Write about other bloggers, and then tell them. Sometimes when you read other blogs, you’ll notice they give a shout-out to a blog post or blog author they admire. When this is done, the author being recognized will typically repost the original in which they were cited, as a sort of badge of honor. If you are truly inspired by a particular person or blog, link to it on your own blog, and send an email or comment to the author. They’ll be flattered you noticed them, and if nothing else you’ll have at least one new follower.
How to Get It: Sylvan Learning (Tutoring.SylvanLearning.com), Tutor.com, TutorVista.com and Tutorzilla (Tutorzilla.com) all offer a good cross section of the kinds of remote-based tutoring jobs out there, and they all have great reputations with students and teachers. Since you will be working with children, you can expect a background check before you are hired.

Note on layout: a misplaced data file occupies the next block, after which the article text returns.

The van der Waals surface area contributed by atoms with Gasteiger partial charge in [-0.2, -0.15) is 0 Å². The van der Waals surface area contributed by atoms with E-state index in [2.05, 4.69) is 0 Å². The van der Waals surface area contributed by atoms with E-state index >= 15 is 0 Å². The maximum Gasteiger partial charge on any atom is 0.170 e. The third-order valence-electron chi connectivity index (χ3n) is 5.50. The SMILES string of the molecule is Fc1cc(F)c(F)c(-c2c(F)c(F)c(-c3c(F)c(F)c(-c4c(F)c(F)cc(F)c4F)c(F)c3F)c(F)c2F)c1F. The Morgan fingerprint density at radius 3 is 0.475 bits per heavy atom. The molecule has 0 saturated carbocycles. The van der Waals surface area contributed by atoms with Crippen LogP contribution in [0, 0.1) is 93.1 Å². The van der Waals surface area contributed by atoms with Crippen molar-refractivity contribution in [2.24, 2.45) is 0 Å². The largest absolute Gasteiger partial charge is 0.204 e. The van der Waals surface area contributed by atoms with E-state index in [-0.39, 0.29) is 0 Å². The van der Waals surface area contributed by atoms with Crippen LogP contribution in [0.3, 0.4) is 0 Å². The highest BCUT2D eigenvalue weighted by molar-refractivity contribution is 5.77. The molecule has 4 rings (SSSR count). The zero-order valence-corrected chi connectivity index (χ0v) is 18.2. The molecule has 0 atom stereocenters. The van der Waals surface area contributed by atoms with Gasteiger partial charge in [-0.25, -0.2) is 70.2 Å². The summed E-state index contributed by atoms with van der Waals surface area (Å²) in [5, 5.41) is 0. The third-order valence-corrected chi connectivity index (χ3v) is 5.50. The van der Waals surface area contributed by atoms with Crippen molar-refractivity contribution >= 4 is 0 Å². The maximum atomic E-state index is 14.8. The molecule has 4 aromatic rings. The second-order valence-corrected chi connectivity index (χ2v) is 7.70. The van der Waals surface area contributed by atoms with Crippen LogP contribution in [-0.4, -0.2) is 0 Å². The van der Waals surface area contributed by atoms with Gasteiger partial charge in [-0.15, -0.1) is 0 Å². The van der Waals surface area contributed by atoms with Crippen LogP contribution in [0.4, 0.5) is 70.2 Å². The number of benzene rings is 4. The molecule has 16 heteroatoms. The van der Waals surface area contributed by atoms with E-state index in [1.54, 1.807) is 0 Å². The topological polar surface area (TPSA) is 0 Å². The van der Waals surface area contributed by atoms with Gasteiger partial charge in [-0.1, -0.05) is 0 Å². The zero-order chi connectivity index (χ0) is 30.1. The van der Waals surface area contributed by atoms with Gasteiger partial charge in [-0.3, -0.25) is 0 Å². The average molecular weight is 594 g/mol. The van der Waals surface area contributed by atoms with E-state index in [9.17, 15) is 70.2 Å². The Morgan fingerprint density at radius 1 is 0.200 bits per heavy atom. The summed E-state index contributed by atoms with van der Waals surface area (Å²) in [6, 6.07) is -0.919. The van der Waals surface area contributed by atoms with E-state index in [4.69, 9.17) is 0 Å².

Including your blog's link on your actual profile pages is among the most obvious, but it's also incredibly valuable. On any service where interaction takes place, those interested in who you are and what you have to share will follow those links, and if they lead back to your blog, they become opportunities for capturing a loyal visitor or earning a share (or both!). But don't just do this with profiles - do it with content, too! If you've created a video for YouTube, make your blog's URL appear at the start or end of the video. Include it in the description of the video and on the uploading profile's page. If you're sharing photos on any of the dozens of photo services, use a watermark or even just some text with your domain name so interested users can find you.